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Proceedings Paper

Psychophysical comparisons of single- and dual-band fused imagery
Author(s): Michael J. Sinai; Jason McCarley; William K. Krebs; Edward A. Essock
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Paper Abstract

The purpose of this study was to investigate whether a dual- band sensor fused image improves visual performance compared to a single-band image. Specifically, we compared behavioral performance using images from an uncooled LIMIRS long-wave infrared sensor and a Fairchild image intensified low-light CCD, against these same images after they had been 'fused' by combining both spectral bands into a two-dimensional color space. Human performance was assessed in two experiments. The first experiment required observers to detect target objects presented against naturalistic backgrounds and then identify whether those detected targets were vehicles or persons. The second experiment measured observers' situational awareness by asking them to rapidly discern whether an image was upright or inverted. Performance in both tasks, as measured by reaction times and error rates, was generally best with the sensor- fused images, although in some instances performance with the single band images was as good as performance using the sensor-fused images. Results suggest that sensor fusion may facilitate human performance both by facilitating target detection and recognition, and by enabling higher levels of more general situational awareness and scene comprehension.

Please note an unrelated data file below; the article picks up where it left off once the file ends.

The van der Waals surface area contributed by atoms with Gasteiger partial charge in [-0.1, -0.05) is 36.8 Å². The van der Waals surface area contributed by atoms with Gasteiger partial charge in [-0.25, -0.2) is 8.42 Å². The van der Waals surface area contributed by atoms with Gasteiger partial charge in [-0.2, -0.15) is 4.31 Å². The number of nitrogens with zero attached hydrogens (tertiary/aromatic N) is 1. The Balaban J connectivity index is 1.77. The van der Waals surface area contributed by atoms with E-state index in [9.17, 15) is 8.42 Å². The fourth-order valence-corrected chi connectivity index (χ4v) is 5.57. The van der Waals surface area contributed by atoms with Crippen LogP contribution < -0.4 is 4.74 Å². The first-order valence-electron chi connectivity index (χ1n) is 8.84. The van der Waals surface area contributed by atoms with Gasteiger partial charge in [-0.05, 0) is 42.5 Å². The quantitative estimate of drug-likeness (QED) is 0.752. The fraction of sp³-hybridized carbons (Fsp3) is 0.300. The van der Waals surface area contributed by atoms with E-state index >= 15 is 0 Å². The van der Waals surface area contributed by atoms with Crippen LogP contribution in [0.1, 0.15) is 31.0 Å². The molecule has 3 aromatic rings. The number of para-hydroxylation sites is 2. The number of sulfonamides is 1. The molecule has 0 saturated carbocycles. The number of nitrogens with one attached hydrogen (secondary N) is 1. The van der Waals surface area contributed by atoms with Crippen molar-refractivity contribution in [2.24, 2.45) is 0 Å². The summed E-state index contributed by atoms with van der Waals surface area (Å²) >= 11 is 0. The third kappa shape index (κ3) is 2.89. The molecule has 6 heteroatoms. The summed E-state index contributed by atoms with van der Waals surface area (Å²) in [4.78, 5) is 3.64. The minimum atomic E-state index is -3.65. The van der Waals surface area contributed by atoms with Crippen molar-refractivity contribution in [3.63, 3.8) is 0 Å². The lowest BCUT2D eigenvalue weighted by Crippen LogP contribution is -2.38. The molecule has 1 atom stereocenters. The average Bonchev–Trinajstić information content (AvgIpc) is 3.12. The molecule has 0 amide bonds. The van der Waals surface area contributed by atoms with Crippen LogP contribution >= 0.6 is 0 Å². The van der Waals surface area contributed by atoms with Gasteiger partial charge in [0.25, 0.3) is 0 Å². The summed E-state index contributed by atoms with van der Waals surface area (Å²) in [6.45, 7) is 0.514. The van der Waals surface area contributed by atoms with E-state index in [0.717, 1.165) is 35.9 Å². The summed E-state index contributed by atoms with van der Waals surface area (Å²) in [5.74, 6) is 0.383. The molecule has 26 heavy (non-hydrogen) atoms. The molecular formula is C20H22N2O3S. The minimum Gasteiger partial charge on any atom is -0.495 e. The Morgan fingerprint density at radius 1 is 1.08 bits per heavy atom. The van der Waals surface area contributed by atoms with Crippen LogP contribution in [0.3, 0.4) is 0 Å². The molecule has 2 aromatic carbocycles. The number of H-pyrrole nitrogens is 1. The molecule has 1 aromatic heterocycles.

Paper Details

Date Published: 19 July 1999
PDF: 8 pages
Proc. SPIE 3691, Enhanced and Synthetic Vision 1999, (19 July 1999); doi: 10.1117/12.354419
Show Author Affiliations
Michael J. Sinai, Naval Postgraduate School (United States)
Jason McCarley, Naval Postgraduate School (United States)
William K. Krebs, Naval Postgraduate School (United States)
Edward A. Essock, Univ. of Louisville (United States)

Published in SPIE Proceedings Vol. 3691:
Enhanced and Synthetic Vision 1999
Jacques G. Verly, Editor(s)

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